Blogging Tools & Resources

There are many blogging services out there where you can setup a free account and start blogging immediately. Likewise, there is free blogging software that you can download and install in a variety of web hosting environments. Let's take a look at some of the more popular services and software available to bloggers.


Figure 1Blogger is a very popular free blogging service launched by Pyra Labs in 1999 and later purchased by Google in 2003. The content on Blogger is hosted on Google servers and the addresses of the blogs they host are parked on the domain name. When you create a Blogger account and choose a name for your blog it will be accessible at If you happen to have your own domain name, you can also configure your DNS and Blogger account to use it.


Blogging Service

Figure 2At you can also create your own free blog parked on the domain. Much like Blogger and other blogging services, your blog will be accessible at a domain like

The blogs on Wordpress are powered by the very popular Wordpress blogging software, but on their blogging service site you'll be unable to utilize the full potential of their software compared to hosting the software on your own server.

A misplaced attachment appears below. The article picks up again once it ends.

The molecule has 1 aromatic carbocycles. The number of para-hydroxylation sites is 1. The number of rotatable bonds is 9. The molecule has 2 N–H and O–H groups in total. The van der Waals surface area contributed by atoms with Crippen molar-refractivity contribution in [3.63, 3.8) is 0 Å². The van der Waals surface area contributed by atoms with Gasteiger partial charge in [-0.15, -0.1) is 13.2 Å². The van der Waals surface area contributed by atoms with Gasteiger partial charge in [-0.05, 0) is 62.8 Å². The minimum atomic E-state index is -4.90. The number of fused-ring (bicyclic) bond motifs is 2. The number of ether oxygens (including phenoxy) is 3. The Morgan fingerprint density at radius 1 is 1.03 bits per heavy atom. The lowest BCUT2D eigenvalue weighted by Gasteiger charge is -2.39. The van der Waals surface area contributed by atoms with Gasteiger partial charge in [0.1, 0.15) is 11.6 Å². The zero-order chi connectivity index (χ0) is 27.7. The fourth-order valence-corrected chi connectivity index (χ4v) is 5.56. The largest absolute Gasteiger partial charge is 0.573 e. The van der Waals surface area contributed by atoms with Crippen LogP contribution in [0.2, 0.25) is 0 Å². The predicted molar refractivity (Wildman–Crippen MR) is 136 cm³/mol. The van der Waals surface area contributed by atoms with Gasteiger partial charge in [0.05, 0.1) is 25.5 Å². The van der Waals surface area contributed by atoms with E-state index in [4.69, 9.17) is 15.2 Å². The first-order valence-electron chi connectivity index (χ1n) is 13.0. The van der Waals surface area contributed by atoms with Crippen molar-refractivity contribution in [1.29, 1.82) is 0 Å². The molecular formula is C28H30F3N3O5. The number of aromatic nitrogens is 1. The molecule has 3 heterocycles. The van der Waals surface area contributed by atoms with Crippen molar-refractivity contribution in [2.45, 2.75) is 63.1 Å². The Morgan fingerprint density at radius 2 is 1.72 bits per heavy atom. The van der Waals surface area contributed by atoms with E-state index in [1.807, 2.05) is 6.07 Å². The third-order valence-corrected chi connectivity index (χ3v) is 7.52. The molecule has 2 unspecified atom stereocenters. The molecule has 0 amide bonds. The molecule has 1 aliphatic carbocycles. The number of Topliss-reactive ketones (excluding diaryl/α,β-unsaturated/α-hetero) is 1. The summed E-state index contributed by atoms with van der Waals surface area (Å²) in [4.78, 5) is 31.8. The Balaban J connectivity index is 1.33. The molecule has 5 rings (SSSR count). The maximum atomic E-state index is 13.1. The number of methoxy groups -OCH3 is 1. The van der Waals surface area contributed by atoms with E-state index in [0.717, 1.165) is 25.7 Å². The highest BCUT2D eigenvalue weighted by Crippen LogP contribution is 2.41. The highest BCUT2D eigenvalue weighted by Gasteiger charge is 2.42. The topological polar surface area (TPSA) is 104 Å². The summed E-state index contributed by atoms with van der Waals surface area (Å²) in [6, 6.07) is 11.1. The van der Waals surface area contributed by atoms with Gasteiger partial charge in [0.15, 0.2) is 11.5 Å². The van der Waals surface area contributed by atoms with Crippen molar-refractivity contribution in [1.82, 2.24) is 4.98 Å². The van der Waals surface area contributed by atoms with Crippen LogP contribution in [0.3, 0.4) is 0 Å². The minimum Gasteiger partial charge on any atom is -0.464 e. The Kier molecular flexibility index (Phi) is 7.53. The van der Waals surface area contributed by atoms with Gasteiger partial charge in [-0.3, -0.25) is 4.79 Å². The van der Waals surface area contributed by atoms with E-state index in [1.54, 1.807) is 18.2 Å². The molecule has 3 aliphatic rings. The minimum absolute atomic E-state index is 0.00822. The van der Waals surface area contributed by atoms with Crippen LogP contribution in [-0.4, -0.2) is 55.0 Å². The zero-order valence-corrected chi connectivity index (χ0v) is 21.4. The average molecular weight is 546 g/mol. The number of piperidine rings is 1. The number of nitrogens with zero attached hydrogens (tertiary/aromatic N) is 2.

Blogging Software is home to the very popular open source CMS, which is used to power millions of blogs around the world. The first version of Wordpress was originally released by Matt Mullenweg in May 2003. Wordpress is written in the PHP scripting language and the MySQL database so you'll need your own web hosting account and a little technical skill to install and configure it.

You can either manually install Wordpress or use one of the auto-installers out there. Many web hosts have their own auto-installers to get you up and running quickly.

Additional features and functionality can be added to Wordpress through its support for plugins and themes. Wordpress has a massive community that creates both custom plugins and attractive webpage themes. Some of the more popular plugins include:

Movable Type

Figure 3First released in October 2001 by Six Apart, the Movable Type blogging platform is another popular resource for bloggers. In December 2007, the platform was re-licensed as a free blogging platform under the GPL.

Movable Type is powered by PHP/Perl, the Smarty template engine and there is support for a number of database solutions. Much like Wordpress, there is also support for plugins created and managed by a community of Movable Type developers and users.


Figure 4TypePad is another creation of Six Apart based on the Movable Type platform and was launched in October 2003 as a paid blogging service (ie - it's not free). TypePad is used by big media companies like ABC, MSNBC, CBC, BBC and Sky News.


Figure 5Tumblr is another free blogging service that was founded by David Karp in 2007 with Marco Arment as its lead developer. Much like other platforms Tumblr supports photos and embedded media files like MP3 and video. Blogs created with Tumblr are sometimes referred to as Tumbleblogs and users can easily follow and subscribe to the blogs on Tumblr.


Figure 6Posterous is a simple blogging platform that was founded in May 2009 by Y Combinator. Posterous allows Auto-Posting to various popular sites like Facebook, Twitter and Flickr.